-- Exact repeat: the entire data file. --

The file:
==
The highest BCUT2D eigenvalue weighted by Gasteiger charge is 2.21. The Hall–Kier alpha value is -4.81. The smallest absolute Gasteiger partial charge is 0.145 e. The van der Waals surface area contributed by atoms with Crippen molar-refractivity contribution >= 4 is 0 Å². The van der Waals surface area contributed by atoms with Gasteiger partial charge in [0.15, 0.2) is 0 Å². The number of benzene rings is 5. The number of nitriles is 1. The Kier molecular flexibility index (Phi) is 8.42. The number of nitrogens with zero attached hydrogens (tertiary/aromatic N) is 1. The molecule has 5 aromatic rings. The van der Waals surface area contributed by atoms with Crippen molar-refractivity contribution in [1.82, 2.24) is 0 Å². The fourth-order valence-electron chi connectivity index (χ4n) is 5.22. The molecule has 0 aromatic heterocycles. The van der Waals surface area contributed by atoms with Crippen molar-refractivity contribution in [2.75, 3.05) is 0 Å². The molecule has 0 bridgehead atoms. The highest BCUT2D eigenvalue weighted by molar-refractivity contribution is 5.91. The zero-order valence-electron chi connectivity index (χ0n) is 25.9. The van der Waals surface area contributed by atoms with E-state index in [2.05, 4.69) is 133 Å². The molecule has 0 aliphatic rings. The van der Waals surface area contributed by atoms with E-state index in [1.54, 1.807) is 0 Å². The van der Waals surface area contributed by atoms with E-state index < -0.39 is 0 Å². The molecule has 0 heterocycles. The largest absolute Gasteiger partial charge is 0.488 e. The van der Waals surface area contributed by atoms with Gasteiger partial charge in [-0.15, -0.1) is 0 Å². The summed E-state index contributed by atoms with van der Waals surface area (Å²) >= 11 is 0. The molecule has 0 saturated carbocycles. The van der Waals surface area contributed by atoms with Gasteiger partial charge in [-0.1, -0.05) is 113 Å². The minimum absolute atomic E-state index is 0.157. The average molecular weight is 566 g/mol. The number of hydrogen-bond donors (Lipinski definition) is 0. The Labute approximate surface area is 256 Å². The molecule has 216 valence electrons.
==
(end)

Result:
The highest BCUT2D eigenvalue weighted by Gasteiger charge is 2.21. The Hall–Kier alpha value is -4.81. The smallest absolute Gasteiger partial charge is 0.145 e. The van der Waals surface area contributed by atoms with Crippen molar-refractivity contribution >= 4 is 0 Å². The van der Waals surface area contributed by atoms with Gasteiger partial charge in [0.15, 0.2) is 0 Å². The number of benzene rings is 5. The number of nitriles is 1. The Kier molecular flexibility index (Phi) is 8.42. The number of nitrogens with zero attached hydrogens (tertiary/aromatic N) is 1. The molecule has 5 aromatic rings. The van der Waals surface area contributed by atoms with Crippen molar-refractivity contribution in [1.82, 2.24) is 0 Å². The fourth-order valence-electron chi connectivity index (χ4n) is 5.22. The molecule has 0 aromatic heterocycles. The van der Waals surface area contributed by atoms with Crippen molar-refractivity contribution in [2.75, 3.05) is 0 Å². The molecule has 0 bridgehead atoms. The highest BCUT2D eigenvalue weighted by molar-refractivity contribution is 5.91. The zero-order valence-electron chi connectivity index (χ0n) is 25.9. The van der Waals surface area contributed by atoms with E-state index in [2.05, 4.69) is 133 Å². The molecule has 0 aliphatic rings. The van der Waals surface area contributed by atoms with E-state index in [1.54, 1.807) is 0 Å². The van der Waals surface area contributed by atoms with E-state index < -0.39 is 0 Å². The molecule has 0 heterocycles. The largest absolute Gasteiger partial charge is 0.488 e. The van der Waals surface area contributed by atoms with Gasteiger partial charge in [-0.15, -0.1) is 0 Å². The summed E-state index contributed by atoms with van der Waals surface area (Å²) >= 11 is 0. The molecule has 0 saturated carbocycles. The van der Waals surface area contributed by atoms with Gasteiger partial charge in [-0.1, -0.05) is 113 Å². The minimum absolute atomic E-state index is 0.157. The average molecular weight is 566 g/mol. The number of hydrogen-bond donors (Lipinski definition) is 0. The Labute approximate surface area is 256 Å². The molecule has 216 valence electrons.